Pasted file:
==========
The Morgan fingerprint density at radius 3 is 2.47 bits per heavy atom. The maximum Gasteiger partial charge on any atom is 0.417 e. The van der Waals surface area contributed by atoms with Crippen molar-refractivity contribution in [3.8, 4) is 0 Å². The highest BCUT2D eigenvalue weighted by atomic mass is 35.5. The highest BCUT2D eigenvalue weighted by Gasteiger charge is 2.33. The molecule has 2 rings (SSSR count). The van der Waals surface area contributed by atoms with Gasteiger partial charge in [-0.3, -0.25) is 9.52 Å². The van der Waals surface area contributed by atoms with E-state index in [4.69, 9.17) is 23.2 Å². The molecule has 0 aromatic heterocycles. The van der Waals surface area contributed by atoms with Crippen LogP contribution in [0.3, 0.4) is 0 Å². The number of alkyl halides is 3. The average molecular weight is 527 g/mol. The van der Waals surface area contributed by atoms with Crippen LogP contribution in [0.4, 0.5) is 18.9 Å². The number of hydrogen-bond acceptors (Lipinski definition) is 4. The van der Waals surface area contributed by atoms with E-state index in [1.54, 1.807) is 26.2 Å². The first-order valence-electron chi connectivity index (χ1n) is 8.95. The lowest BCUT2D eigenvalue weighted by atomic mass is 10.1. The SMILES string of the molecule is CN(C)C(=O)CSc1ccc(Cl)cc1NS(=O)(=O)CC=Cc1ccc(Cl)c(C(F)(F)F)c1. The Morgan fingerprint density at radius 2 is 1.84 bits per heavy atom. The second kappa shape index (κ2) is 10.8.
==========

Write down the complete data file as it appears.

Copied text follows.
The Morgan fingerprint density at radius 3 is 2.47 bits per heavy atom. The maximum Gasteiger partial charge on any atom is 0.417 e. The van der Waals surface area contributed by atoms with Crippen molar-refractivity contribution in [3.8, 4) is 0 Å². The highest BCUT2D eigenvalue weighted by atomic mass is 35.5. The highest BCUT2D eigenvalue weighted by Gasteiger charge is 2.33. The molecule has 2 rings (SSSR count). The van der Waals surface area contributed by atoms with Gasteiger partial charge in [-0.3, -0.25) is 9.52 Å². The van der Waals surface area contributed by atoms with E-state index in [4.69, 9.17) is 23.2 Å². The molecule has 0 aromatic heterocycles. The van der Waals surface area contributed by atoms with Crippen LogP contribution in [0.3, 0.4) is 0 Å². The number of alkyl halides is 3. The average molecular weight is 527 g/mol. The van der Waals surface area contributed by atoms with Crippen LogP contribution in [0.4, 0.5) is 18.9 Å². The number of hydrogen-bond acceptors (Lipinski definition) is 4. The van der Waals surface area contributed by atoms with E-state index in [1.54, 1.807) is 26.2 Å². The first-order valence-electron chi connectivity index (χ1n) is 8.95. The lowest BCUT2D eigenvalue weighted by atomic mass is 10.1. The SMILES string of the molecule is CN(C)C(=O)CSc1ccc(Cl)cc1NS(=O)(=O)CC=Cc1ccc(Cl)c(C(F)(F)F)c1. The Morgan fingerprint density at radius 2 is 1.84 bits per heavy atom. The second kappa shape index (κ2) is 10.8.